Some remove the landmarks; they violently take away flocks, and feed thereof.
This was an old offence under the Jewish Law (Deuteronomy 19:14). Here it appears first in a list of unjust actions. It introduces us to questions concerning the ethics of property.
I. PRIVATE PROPERTY IS RECOGNIZED BY SCRIPTURE. We cannot say that this indubitable fact is a complete answer to the proposals of the socialist, because it is not the function of revelation to determine social systems. It comes in to regulate our conduct under existing arrangements. Still, the recognition of private property shows that it is not in itself an evil thing. It may be urged that similar arguments would apply to polygamy and slavery, both of which are recognized and regulated in the Bible. There is this difference, however, that an enlightened Christian conscience perceives that the last-named practices are evil, and could only have been tolerated for a time to prevent greater evils; but the Christian conscience does not repudiate the idea of private property. Socialism may be fairly presented and argued about on grounds of expediency; but it cannot claim Christian teaching as favouring it rather than a wise and brotherly exercise of the rights of property. The short, temporary experiment at Jerusalem, when the disciples held all things in common, whatever this was (and it was far short of socialism), soon broke down. It was never urged on apostolic authority; it cannot be quoted as the model for all Church life.
II. PRIVATE PROPERTY NEEDS CLEAR DEFINITION. There must be landmarks, or there will be trespassing, springing from misunderstanding, leading to quarrelling. Wars between nations arise often out of disputes about boundaries, and private differences most frequently originate in a want of common agreement in the definition of rights. This is true of abstract as well as concrete rights. Nothing is more necessary for the maintenance of social order than that each individual in the state should know the limits that the just claims of others put upon his liberty. Absolute freedom is only possible on the prairie, or for a Robinson Crusoe on his solitary island. Directly we come to live in society we have to study mutual harmony, and to adjust the claims of neighbours. The perfect state becomes a sort of mosaic in which each individual has his place without overlapping that of his neighbour.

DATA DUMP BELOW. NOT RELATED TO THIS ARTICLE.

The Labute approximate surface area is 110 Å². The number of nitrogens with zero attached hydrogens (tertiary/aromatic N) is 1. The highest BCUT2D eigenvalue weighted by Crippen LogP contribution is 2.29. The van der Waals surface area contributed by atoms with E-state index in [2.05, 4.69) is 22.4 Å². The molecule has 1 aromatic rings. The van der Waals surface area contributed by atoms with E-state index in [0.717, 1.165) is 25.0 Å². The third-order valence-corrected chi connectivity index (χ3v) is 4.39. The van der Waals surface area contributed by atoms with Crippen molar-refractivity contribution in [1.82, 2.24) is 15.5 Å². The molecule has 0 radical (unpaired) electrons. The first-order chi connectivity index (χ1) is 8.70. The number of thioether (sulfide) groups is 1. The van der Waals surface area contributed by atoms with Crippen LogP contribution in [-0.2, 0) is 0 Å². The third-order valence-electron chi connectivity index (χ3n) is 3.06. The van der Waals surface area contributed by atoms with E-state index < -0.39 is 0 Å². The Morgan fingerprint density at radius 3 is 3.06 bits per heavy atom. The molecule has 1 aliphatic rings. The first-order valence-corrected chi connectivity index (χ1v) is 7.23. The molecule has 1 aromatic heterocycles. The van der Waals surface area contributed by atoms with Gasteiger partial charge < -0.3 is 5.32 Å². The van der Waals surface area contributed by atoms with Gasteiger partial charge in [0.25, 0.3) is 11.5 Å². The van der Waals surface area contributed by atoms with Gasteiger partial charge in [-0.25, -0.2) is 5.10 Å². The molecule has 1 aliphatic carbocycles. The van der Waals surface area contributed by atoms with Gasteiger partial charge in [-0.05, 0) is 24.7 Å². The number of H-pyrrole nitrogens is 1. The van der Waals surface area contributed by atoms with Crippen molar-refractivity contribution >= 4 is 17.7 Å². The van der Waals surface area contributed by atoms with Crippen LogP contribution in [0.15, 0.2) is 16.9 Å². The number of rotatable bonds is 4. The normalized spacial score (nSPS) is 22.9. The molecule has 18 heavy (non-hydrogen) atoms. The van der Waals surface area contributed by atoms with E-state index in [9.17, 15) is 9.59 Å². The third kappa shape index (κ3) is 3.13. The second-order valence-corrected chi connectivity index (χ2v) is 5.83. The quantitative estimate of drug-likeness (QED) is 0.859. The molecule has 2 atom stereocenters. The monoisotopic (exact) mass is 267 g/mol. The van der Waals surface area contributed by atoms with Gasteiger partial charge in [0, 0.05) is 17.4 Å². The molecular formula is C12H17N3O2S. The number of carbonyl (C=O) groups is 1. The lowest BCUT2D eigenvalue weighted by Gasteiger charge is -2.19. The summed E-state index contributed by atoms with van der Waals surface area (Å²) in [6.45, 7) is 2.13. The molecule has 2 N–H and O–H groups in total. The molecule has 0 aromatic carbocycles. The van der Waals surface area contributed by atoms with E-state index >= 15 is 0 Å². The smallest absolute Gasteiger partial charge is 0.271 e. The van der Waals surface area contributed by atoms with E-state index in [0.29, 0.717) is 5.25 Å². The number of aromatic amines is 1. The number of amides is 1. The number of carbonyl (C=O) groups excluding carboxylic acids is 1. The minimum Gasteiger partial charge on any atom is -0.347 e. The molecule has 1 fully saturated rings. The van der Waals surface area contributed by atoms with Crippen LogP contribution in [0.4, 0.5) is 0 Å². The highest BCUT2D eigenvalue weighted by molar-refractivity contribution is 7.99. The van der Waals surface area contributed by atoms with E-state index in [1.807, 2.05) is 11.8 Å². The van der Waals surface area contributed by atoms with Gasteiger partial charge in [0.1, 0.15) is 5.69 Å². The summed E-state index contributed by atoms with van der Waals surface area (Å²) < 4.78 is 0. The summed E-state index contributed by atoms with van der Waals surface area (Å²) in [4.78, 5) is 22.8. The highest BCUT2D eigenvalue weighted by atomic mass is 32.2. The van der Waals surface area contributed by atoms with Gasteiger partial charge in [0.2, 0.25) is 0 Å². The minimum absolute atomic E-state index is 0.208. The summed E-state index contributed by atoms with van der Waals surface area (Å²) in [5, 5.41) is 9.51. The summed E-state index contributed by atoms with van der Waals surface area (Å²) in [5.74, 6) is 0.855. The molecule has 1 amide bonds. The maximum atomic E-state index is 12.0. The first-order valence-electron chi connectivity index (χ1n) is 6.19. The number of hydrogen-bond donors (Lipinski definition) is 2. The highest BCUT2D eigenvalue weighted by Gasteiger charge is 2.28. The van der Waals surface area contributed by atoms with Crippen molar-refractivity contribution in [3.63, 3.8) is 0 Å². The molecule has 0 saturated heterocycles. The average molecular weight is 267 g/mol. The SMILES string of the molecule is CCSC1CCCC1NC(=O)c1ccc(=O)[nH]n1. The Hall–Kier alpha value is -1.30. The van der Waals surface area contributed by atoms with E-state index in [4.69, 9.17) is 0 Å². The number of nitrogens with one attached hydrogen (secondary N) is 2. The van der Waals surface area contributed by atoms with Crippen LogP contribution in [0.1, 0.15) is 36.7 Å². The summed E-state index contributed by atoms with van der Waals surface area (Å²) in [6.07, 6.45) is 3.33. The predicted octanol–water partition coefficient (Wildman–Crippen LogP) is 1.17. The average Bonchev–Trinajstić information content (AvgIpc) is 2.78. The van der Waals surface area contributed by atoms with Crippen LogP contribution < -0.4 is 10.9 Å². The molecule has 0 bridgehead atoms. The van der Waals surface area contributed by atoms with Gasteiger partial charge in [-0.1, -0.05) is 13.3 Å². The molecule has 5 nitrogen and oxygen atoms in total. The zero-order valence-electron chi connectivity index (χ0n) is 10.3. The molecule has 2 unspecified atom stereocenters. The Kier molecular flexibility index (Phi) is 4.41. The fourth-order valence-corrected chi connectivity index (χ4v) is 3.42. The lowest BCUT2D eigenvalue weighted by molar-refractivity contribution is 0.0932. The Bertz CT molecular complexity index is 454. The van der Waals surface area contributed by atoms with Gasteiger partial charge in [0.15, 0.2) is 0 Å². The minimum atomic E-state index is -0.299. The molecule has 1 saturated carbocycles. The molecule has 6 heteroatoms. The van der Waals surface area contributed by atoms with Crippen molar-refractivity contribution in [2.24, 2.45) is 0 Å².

III. ONLY CHRISTIAN PRINCIPLE WILL PREVENT THE ABUSE OF PRIVATE PROPERTY. Each man is tempted to enlarge upon his rights. Without considering himself a thief, he is urged to remove the landmarks to his own advantage. State justice and the strong arm of the law prevent this wrong as far as possible. But real justice between man and man can never be perfectly established by government. There are innumerable ways in which the strong can oppress the weak, and the cunning impose upon the unwary, without any interference by the law. We must have a spirit of justice in the people to prevent these evils. Now, it is the glory of the Old Testament that it constantly impresses on us the duty of justice and the sin of injustice. This grand lesson is not the less imperative because we live in New Testament times. The grace of Christ is the inspiration of all goodness. No one can be a true Christian who is not upright in business, and straightforward in his dealings with his neighbours. Christian charity does not dispense with the primitive duty of justice. - W.F.A.
Parallel VersesKJV: Some remove the landmarks; they violently take away flocks, and feed thereof.